Tissue: Definition, Types, and Examples

  • Post last modified:September 7, 2021
  • Reading time:10 mins read

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Tissue Definition

The group or aggregation of cells having a similar function is called tissue. All multicellular organisms are made up of tissues. The body functions in these organisms are not carried out by cells independently thus they form tissues. Different types of cells combine to form a tissue-based upon the requirement of tissue function. The study of tissues is called histology. They can be only seen under microscopes.

Type of Animal Tissue

In animals, the cells combine to perform a particular function, this group of cells is called animal tissue. Based upon the structure and function, the animal tissues are further classified into four types-

i. Epithelial Tissue

ii. Connective Tissue

iii. Muscular Tissue

iv Nervous Tissue.

i. Epithelial Tissue

It is the most abundant human tissue that covers the whole surface of the body. It helps in the formation of the epidermis of the skin, which is the outermost layer and the lining of mucus, digestive system is also formed by epithelial tissues. Thus, it plays an important role in the protection of organs from injury and pathogens. The synthesis and excretion of wastes from the body are carried out by glandular epithelial tissues. The saliva, mucus, and sweat are also secreted by epithelial tissues. A single layer or multilayer of epithelial cells or simple epithelium from the epithelial tissue.

The epithelial cells have three surfaces

(1) an apical surface

(2) a basal surface and

(3) a lateral surface.

The exchange of material within the cell is carried out by the apical surface. The apical surface of mucus-moving cells contains cilia whereas microvilli are present in the epithelial cells of the inner linings of the small intestine. The bottom layer of the epithelial tissue is connected with the basement membrane with the help of the basal surface. The basement membrane is made up of proteins like collagen. The plasma membrane of epithelial cells contains integrins that connect them to the basement membrane. The intracellular connections among epithelial cells are mediated by lateral surfaces.

ii. Connective Tissue

Most of the part of connective tissue is made up of non-living extracellular material. A few living cells are embedded in the extracellular matrix. Except for fat tissue cells or adipocytes, the cells of connective tissues are often far from each other. The functions of connective tissue include connecting different cells and tissues forming, protecting and supporting soft tissues, transmit mechanical forces, and production of carbohydrates and proteins. There are two types of connective tissues;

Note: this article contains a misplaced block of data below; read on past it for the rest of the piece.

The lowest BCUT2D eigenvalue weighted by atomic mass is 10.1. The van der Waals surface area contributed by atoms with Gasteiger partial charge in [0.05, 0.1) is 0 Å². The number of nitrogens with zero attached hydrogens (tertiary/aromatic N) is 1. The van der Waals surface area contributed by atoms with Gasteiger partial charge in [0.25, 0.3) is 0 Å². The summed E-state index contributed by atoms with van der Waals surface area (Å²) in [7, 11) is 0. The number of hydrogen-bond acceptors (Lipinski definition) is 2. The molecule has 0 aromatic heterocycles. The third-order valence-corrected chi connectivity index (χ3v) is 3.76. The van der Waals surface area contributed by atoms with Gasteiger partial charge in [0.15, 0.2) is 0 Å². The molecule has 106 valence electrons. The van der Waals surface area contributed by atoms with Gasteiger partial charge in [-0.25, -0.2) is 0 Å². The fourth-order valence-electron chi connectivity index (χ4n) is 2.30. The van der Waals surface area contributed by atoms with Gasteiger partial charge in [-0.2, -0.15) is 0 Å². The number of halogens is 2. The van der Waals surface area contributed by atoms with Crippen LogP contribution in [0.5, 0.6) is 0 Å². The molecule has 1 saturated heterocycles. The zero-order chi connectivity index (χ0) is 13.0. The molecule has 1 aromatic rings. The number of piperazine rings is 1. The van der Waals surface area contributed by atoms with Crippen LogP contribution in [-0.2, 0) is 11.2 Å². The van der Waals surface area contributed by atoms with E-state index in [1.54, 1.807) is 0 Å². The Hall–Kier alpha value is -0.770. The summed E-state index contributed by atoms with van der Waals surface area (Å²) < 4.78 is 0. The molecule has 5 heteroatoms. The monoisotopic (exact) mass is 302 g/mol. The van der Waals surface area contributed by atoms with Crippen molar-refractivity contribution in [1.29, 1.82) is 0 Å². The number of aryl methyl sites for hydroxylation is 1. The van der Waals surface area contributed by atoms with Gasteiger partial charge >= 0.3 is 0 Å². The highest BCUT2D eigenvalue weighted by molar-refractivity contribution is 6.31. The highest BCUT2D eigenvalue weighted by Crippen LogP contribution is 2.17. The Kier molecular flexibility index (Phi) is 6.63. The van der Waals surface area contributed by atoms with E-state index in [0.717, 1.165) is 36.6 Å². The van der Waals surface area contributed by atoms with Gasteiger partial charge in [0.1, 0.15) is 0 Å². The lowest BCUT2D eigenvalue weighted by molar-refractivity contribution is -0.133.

a) Connective Tissue Proper

According to the structure and function of the connective tissue, the cells may vary in their structure. For example- the cells of fibroblast have abundant endoplasmic reticulum and Golgi apparatus. The fibroblasts are responsible for the secretion of fibers such as collagen, reticular fibers, and elastic fibers. They also provide a structural framework for many tissues.

The mesenchymal cells differentiate into different types during the embryonic stage. The bones are formed by osteoblasts whereas chondroblasts forming cartilages. Another important connective is blood. The blood cells are of three types named red blood cells, white blood cells, and platelets. Sometimes platelets do not consider blood cells and are defined as cellular fragments. The red blood cells are also called erythrocytes that carry oxygen throughout the body. White blood cells or leukocytes have the main function of protection against pathogens and infections.

Dense Connective Tissue: they are further divided into two types: Dense regular connective tissue: the collagen fibers are arranged in a single direction. Example- ligaments and tendons. Dense irregular connective tissue: the collagen fibers of these tissues are arranged in multiple directions. Example- the white layer of the eyeball.

a. Loose connective tissue: The fibers are present with some other ground substances.

b. Special connective tissues: these tissues are not fibrous. Examples of special connective tissue include adipose tissue, cartilage, bone, and blood.

b) Connective Tissue Fibers

The connective tissue consists of different types of fibers such as collagen fiber, elastic fiber, and reticular fiber. Collagen form the collagen fibers found in tendons and ligaments. The elastic fibers are made up of elastin that has an elastic property. Due to their elastic property, they can obtain their original shape after deformation. These tissues are found in lungs, skin, and large arteries and respond to different stimuli. Type III collagen forms the reticular fibers. It is secreted by the reticular cells of the body.

c) Ground Substance

Proteoglycans, glycosaminoglycans, glycoproteins, water, and ions made the ground substance of connective tissues. They are responsible for lubrication, space-filling, and limiting the movement of bacteria in connective tissues.

iii. Muscular Tissue

The contractile tissues form muscles in the body. They are divided into three types:

(1) Skeletal Muscle

(2) Smooth Muscles

(3) Cardiac Muscles

The voluntary movement of the body occurs by skeletal muscles whereas cardiac muscles are responsible for involuntary movement. The cardiac muscles possess intercalated discs that are absent in the other two muscular tissues.